Man in the middle
Hoveyda sacrificed by opposing camps, one to save the crown
the other to trash it
By Mahmoud Ghaffari
June 26, 2003
You sometimes ponder what would have
been if… This is the thought that preoccupies most
of us who went through the events that led to the revolution. A
lot has been said and opinions are abound, thanks to online media,
otherwise it would have been next to an act of god to
make most of these opinions heard.
For years I asked people like
my father to put their opinions, memories and life's struggles
into a written medium so that others can benefit from it. He, like
most from his generation refused for a variety of reasons. Once
they move on, a great part of history moves with them, and that
is a shame.
I was able to extract a few of his
views here and there and these are some of the stories.
One of the great politicians of Iran was Amir Abbas
Hoveyda, the longest serving prime minister of Mohammad Reza Shah
name sends a jolt down some ones spine or not, we have to accept
that his contributions, good or bad, are a hallmark for Iran's
twentieth century politics.
Those who knew him from a close
distance agree that his charismatic and amiable personality were
marks of a true politician. My father used to say that in the impetuous
days leading to the revolution while Hoveyda was serving
as his Majesty's Imperial Ccourt Minister Amir Taheri was strolling
down the hallways of the ministry and told my father, "When
we needed a technocrat to run the country we had Hoveyda,
that we need a politician we have Amouzegar." A very
true statement indeed.
Hoveyda was an astute politician and his prowess
have been best served during those days and not the hay
the past. Hoveyda was also a true friend. I used to see
occasions at the Friday gatherings at Abdullah Entezam's
house. At the time when it was a taboo to be seen on the
side of laid off politicians he would brave his position and
stay by the
side of his friend and mentor.
He would always place himself
on a chair near the end of the gathering room or stay
there were no spots and refuse the customary "taarof"
to take some one else's. This left an indelible mark on me.
How can a personality like him not want to sit? Are they
a notch above the mortal kind?
Years later I well understood the qualities of this
man. Alas, that he had to be sacrificed by
two opposing camps, one to save the crown the other
to trash it.
My father's most revealed secret was on a sunny
day a few years back as we were both in the car driving from
California to the one the wonders of the world, Grand Canyon.
It was a morning like any other when Hoveyda asked him to his office
and handed him a sealed envelope
Hoveyda, my father said, "did
not know of the contents of the letter" as he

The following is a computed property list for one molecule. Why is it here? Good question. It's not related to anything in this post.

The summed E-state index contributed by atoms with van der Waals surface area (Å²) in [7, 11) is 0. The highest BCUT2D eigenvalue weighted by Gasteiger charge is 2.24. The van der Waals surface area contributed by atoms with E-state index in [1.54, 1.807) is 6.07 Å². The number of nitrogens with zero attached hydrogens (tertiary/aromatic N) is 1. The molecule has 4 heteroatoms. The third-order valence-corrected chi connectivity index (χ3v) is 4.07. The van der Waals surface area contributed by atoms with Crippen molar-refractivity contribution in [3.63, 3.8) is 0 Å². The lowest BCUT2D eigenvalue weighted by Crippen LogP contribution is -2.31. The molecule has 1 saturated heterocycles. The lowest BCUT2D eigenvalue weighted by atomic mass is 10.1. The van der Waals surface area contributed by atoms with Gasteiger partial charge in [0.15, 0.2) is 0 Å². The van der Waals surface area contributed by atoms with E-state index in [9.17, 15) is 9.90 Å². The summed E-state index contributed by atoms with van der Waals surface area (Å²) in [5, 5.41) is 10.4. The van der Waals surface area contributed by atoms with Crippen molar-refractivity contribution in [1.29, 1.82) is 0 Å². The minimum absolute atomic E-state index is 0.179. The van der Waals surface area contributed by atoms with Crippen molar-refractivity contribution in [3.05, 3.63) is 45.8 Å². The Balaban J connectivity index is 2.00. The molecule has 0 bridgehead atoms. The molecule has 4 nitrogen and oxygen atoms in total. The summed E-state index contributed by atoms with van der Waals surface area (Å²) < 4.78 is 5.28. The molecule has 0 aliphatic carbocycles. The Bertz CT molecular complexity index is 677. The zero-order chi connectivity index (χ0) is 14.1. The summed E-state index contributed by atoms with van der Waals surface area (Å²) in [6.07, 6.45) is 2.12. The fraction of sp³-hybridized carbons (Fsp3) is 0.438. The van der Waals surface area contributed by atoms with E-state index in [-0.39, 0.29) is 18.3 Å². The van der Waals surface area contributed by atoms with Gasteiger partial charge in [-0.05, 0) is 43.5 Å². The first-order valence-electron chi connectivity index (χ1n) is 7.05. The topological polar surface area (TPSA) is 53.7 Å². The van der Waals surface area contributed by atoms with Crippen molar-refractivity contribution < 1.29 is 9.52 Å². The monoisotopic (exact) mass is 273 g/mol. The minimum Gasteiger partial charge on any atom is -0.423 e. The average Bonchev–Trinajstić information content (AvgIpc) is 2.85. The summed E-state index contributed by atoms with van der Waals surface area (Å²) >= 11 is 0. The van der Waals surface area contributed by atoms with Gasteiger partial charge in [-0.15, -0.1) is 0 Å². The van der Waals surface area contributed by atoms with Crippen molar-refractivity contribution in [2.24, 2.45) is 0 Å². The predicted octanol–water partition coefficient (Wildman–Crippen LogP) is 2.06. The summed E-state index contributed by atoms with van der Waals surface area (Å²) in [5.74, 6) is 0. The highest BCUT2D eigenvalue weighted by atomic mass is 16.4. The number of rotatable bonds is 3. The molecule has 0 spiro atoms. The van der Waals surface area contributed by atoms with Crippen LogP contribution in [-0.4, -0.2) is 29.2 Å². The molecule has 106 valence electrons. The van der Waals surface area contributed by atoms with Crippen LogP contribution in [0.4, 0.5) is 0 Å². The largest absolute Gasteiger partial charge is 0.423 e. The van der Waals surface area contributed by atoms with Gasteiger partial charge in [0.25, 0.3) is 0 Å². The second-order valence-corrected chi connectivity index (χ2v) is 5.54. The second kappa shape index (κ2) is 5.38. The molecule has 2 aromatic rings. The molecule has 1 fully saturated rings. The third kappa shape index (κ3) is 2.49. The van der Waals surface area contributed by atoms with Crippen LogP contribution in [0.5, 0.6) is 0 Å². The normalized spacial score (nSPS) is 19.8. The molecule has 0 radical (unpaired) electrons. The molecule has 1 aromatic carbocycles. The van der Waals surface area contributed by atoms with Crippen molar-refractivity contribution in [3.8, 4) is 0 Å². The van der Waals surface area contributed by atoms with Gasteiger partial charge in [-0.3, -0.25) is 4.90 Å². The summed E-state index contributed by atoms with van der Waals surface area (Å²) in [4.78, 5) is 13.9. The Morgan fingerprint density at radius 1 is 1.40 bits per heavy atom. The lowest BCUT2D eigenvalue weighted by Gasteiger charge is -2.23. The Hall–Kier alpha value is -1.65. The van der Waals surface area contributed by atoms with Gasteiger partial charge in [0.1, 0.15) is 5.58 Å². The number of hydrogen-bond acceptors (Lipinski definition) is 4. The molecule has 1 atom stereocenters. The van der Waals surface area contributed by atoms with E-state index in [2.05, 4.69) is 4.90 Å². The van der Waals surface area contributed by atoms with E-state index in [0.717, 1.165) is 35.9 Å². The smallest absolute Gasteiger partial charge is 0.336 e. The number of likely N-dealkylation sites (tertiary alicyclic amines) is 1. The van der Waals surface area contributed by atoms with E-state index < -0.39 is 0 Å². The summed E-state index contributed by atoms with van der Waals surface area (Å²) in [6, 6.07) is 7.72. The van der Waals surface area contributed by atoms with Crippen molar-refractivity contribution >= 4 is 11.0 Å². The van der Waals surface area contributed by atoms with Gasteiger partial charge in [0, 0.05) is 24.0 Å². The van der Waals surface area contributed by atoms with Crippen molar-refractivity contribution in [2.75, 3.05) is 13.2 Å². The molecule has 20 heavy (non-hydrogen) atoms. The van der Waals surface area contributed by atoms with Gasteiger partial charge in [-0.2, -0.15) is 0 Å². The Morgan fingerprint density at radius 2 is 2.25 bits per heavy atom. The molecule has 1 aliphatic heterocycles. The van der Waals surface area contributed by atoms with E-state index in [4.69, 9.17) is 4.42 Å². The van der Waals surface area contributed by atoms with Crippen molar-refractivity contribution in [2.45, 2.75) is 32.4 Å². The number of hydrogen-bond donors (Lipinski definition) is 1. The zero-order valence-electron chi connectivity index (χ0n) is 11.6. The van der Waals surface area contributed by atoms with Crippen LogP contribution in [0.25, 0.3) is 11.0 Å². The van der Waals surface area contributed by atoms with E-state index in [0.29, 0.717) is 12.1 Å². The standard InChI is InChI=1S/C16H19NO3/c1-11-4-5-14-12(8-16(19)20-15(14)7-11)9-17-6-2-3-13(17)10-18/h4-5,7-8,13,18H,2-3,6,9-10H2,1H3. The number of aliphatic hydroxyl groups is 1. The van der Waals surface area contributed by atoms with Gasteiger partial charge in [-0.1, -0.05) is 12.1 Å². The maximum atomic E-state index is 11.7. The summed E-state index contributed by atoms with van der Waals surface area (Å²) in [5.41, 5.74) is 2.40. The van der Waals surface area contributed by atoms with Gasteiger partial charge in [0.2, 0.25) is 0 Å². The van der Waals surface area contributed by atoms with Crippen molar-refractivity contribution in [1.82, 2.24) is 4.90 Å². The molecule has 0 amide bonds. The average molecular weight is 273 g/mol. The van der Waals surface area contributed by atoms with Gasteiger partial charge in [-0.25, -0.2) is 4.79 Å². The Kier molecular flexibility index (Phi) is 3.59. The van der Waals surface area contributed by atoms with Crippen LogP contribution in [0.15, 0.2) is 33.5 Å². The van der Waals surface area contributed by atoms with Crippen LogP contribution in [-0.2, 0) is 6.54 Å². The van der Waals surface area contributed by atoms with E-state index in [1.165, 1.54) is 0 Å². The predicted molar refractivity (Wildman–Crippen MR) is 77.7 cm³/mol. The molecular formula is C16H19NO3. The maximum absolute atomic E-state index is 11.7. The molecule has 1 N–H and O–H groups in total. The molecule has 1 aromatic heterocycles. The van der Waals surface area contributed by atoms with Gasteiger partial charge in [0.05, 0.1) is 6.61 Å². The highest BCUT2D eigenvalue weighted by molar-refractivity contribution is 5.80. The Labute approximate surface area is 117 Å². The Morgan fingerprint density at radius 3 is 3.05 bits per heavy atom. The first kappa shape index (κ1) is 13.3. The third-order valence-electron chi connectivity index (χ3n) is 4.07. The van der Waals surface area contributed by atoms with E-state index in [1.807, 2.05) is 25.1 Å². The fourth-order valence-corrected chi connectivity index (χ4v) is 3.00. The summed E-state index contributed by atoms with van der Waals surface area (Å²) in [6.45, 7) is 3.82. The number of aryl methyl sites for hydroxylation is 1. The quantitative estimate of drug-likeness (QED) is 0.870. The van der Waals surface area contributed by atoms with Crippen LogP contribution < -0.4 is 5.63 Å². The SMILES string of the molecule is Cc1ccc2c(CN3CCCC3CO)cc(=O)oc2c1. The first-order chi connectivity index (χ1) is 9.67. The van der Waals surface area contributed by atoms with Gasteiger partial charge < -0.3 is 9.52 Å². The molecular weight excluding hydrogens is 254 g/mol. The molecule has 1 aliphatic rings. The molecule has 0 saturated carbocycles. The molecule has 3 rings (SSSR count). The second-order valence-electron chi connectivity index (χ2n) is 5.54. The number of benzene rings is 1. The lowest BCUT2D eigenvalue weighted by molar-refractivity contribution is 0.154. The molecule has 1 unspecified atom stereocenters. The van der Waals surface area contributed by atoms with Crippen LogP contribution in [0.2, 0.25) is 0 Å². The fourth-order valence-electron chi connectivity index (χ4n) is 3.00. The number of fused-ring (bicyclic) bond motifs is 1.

had told my
was given this by the 'Arbab' (Master)," as
he used to call the sovereign, "and must be
delivered as mandated."
The letter was judiciously delivered to the person
of the Information Minister Dariush Homayoun, with
must be printed in the capital's daily. Contrary
to popular belief, Hoveyda did not have any knowledge
of the contents
of the letter.
On another occasion, while under house
arrest, the sovereign sent two generals (names my father did
not supply). Both
my father were home at the time when the messengers
arrived and had delivered what seemed to be a genuine
from the Shah,
asking Hoveyda to accept an appointed as the Ambassador
Hoveyda refused the offer, and asked
that the sovereign
him from the responsibility. He'd rather stay in
Tehran and not be remembered as some one who accepted
himself from his past responsibilities.
While in the Islamic Republic prison and during
Bazargan's provisional government, Abdullah Entezam tried in
vain numerous times to call Bazargan. The day before
Abdullah tried 12 times to get a hold of Bazargan.
His hope was Bazargan could use his influence with
of his trial for a period of time. Bazargan never
returned his calls
until the day after Hoveyda's murder.
In the ensuing
phone conversation, Entezam told Bazargan, "the
reason why I
called you is no longer relevant." Bazargan then
knew what you had called for, but I could not interfere
on his behalf and his fate was out of my hand." This
answer from a premiere and a government put in charge
of the rule of law!
On the day that the prisons were broken into and
the jailers had abandoned their position, we got
at home. I
was the one
who picked up the phone, even though we were not
to pick up that line. It was the one for the explicit
my Dad and
of Hoveyda. I could not mistake the voice, even
though it was shaky, and the first time I had heard it over
that of Hoveyda.
I passed the handset to my dad.
could see the cringing of his brows and hear
his short and
Hoveyda was asking for transportation to pick
up from the prison. At the time when all other
prisoners had fled
this noble man stood by his fate and refused
to slip away. He wanted
to be delivered to the authorities in charge
so he can
defend himself in a court of law. How, wrong
The farce he
ended up in
was not to be a court of the Napoleonic code
he was so fond of. The natural laws of the human dignity
ended up not applying
The progression of human civilization has been
replete with mistakes. Hoveyda ended up being
caught in one
Iran, lost many
of its good citizens, he was one of them.
Hoping that such travesty would not be repeated in
the future when
into a free society.
Mahmoud Ghaffari is the president of an IT
and ERP consulting firm in Los Angeles
and adjunct professor of telecommunications
and computer science at National University
and Devry University.
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